When do brake discs need changing?

Author Name – Cameron Carroll

   

Brake discs are an essential component of the braking system, along with the brake callipers and brake pads, they all work in harmony to bring your car to a halt when you press the brake pedal down. The braking system works by the callipers pushing the brake pads against the brake disc. This in turn generates friction with the brake disc and brings the vehicle to a controlled stop, despite it travelling at high speeds. With all of this being said, and brake discs proving to be so essential for performance, operation and safety, how do so many people not know when to change their brake discs?

In this article, we are going to address when you should change your brake discs and answer some related frequently asked questions. 

Can you drive with bad brake discs?

Driving with damaged disc brakes is a hazard as it affects the performance of your braking. If your braking performance is reduced this can have serious consequences, putting yourself and other drivers in danger.

How often should you change brake discs?

When brake discs are brand new, they come at a thickness that is determined by the manufacturer. This is decided in the engineering phase of vehicle production, with the constant friction from the brake pads and the forces and heat exerted on the brake discs taken into account. It is recommended that you get your brake discs changed when they reach the minimum thickness that is determined by the manufacturer of the vehicle.

If you are not sure what your minimum brake disc thickness is, click the button below to book a brake check.

Related: Book a brake check

How do I know if my brake discs are worn?

With all the components of the braking system, including the discs, callipers and pads, there are tell-tale signs that one of these components are worn and need changing.

These signs include –

  • Steering wheel wobbling when driving
  • Brake pedal less responsive
  • Brake performance reduced
  • Warped brake disc
  • Grinding sound when braking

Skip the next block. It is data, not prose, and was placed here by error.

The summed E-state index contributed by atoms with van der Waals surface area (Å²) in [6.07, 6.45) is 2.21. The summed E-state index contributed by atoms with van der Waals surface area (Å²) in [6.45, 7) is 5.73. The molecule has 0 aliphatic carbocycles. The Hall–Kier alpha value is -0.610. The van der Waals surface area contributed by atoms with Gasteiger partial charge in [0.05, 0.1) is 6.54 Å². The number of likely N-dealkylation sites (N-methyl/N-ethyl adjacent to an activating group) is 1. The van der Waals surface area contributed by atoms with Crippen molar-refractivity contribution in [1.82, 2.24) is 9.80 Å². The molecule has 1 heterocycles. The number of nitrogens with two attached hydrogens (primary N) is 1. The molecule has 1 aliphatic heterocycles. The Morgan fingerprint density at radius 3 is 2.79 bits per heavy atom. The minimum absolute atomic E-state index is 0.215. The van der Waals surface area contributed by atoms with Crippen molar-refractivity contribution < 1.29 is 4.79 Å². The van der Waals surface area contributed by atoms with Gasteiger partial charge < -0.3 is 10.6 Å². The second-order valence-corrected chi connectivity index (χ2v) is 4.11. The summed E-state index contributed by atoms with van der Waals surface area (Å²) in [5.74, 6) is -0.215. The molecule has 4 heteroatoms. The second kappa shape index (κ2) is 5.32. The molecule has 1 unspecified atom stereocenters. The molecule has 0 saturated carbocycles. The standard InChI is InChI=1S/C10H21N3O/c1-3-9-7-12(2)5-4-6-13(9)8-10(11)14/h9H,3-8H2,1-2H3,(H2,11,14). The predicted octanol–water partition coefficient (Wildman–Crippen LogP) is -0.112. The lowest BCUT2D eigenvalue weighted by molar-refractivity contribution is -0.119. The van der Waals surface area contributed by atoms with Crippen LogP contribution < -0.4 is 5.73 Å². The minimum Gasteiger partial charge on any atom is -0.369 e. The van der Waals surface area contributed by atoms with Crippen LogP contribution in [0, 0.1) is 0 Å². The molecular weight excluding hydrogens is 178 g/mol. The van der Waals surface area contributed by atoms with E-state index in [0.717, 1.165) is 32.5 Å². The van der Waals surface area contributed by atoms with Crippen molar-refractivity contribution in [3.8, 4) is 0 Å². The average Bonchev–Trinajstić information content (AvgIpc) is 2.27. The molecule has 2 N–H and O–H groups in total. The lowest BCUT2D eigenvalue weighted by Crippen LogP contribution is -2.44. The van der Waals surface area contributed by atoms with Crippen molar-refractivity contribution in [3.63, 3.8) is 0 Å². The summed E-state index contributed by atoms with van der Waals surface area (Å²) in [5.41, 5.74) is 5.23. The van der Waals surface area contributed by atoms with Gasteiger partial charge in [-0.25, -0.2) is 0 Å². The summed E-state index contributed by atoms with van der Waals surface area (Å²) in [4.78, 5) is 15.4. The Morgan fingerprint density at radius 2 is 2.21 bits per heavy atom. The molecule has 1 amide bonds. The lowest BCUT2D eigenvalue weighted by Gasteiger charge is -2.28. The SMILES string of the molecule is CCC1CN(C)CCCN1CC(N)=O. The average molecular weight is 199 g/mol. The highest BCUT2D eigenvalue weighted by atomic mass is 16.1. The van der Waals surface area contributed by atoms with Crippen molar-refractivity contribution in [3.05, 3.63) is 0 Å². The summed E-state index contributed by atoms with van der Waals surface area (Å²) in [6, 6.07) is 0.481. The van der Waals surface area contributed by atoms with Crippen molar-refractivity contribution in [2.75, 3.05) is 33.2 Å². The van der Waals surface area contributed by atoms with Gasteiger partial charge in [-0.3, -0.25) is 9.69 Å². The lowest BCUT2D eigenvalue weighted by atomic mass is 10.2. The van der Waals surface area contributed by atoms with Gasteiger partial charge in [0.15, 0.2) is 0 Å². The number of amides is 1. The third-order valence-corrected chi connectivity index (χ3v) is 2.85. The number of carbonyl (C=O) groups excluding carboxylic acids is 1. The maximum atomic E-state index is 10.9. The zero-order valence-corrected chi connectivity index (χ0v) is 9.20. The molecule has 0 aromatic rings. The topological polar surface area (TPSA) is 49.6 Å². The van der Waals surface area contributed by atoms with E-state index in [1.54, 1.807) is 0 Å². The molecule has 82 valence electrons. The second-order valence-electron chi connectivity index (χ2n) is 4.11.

It is easier to identify when your brake pads need changing more than the brake disc. If you notice any of the signs listed, there is a possibility that it could be worn brake pads as they share the same tell-tale signs as worn brake discs. If you notice any of these signs you should get your brakes checked straight away.

Related: How long do brake pads last?

How many miles do brake discs last?

As previously stated, the recommended thickness of the brake discs varies depending on the manufacturer of the vehicle. You can find this information in the vehicle handbook or by querying with your car manufacturer. As a rough estimate, you can expect your brake discs to have a lifetime of around 80,000 – 120,000 miles. 

Related: How long do car tyres last?

Can you replace brake discs without pads?

Brake discs are a lot more resilient than brake pads as brake discs are constructed of cast iron in most circumstances. When it is time to change your brake discs it is recommended that you also get your brake pads changed at the same time. This is so the braking system is fully rejuvenated and you get the most out of your brakes. 

Related: Do I need new brake pads?

Are worn brake discs an MOT failure?

During an MOT test, the wheel is not taken off to get a full inspection of the brake discs, pads and callipers. Due to this reason, the brakes cannot fail an MOT on a visible inspection. However, a braking test is conducted and if the brake disc or pads are worn, this can lead to a failure in this test, leading to an overall failure of the MOT.

Related: Common MOT failures

When reading this article, you may realise that your car is displaying the tell-tale signs that your brake discs or pads are worn or you are overdue getting these components changed. If this is the case, it is essential that you book into one of our 250 nationwide garages and get your brakes checked by a professional. At National Tyres and Autocare we also currently have a promotion of 20% of brake repairs making it more affordable than ever. 

 

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